From the series, Badges: Trials and Tribulations on the Road to Graduate/Professional School Success, by Adam Feinman
New Research: Unfamiliar Territory
By Adam Feinman
We all enter graduate programs with an idea of what we are looking to get out of it. Some may wish to make a change in the world; others may be looking to better their employment opportunities. Perhaps there is a historical era of fascination, or a physiological question unanswered. For some of us, however, that goal (or set of goals) may not be as well-defined. One may be aware of their skills or areas of interest but unsure of how they intend to apply them. Even if one has plans in mind upon entry, for various reasons students sometimes end up with an advisor whose research focus is out of their comfort zone.
One thing is assured: if you are going to do research in graduate school, even if you have done research previously, you’re going to have to traverse uncharted waters.
This can be particularly scary if you aren’t well-equipped to do the research in labs who do work you care about. Even nice graduate advisors have notoriously high expectations of their graduate students. Laura is a young lady I met who is doing some clinical training now to boost her academic CV after a prestigious postdoctoral position. She recalled to me that when she was first meeting with her graduate advisor, he told her flat-out that he considered it a reasonable expectation for Ph.D. students to design, execute, write, and defend in three years (regardless of former research training).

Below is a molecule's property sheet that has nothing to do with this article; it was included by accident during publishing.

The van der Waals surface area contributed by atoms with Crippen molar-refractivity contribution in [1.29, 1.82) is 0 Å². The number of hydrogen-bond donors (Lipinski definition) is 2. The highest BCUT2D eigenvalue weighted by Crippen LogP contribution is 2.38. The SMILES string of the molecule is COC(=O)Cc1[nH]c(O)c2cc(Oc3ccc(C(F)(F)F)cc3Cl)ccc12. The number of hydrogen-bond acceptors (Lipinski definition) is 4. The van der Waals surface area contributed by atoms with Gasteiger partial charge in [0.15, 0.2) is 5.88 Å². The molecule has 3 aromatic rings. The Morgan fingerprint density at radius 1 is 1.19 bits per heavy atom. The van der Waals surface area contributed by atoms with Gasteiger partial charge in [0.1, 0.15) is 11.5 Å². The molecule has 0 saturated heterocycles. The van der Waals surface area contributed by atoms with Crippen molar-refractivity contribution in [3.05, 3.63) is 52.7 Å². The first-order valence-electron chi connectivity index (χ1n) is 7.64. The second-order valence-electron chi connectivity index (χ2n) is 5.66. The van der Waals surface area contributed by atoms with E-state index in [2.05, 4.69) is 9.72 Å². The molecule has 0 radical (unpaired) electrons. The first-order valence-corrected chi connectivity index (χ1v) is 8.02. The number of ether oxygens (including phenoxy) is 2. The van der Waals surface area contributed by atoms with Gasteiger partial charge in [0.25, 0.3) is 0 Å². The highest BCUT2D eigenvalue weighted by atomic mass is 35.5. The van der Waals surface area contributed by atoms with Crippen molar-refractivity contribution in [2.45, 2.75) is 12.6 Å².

It is extremely easy to allow oneself to get caught up in frustrating things like this, but knowing what you stand to gain can help.
Firstly, I think that sometimes it’s good to have a balance when starting research between what you know and what you don’t. If you always do projects that are close to home, your CV will end up looking very narrow. You’ll also run out of topics quickly, and even the projects you do will be minor contributions to your field. Keep an open mind, and always be ready to either learn something new or pull in a collaborator who knows what they’re doing. Or both!
I’d also say that it’s really important in an academic career (and in life in general) to avoid stagnation. We have to keep our minds sharp, especially when you’re in a competitive field.
I wish I had thought of this quote myself, and I can’t remember who said it, but here it is: “Be a jack of all trades and master of one.”
I’m an engineer and a scientist, so most of the stories I have to draw on come from those fields. If you are reading this and have a different spin (professional school, humanities, etc.), please email me at firstname.lastname@example.org, I would love to hear your experiences! Anonymity will be protected.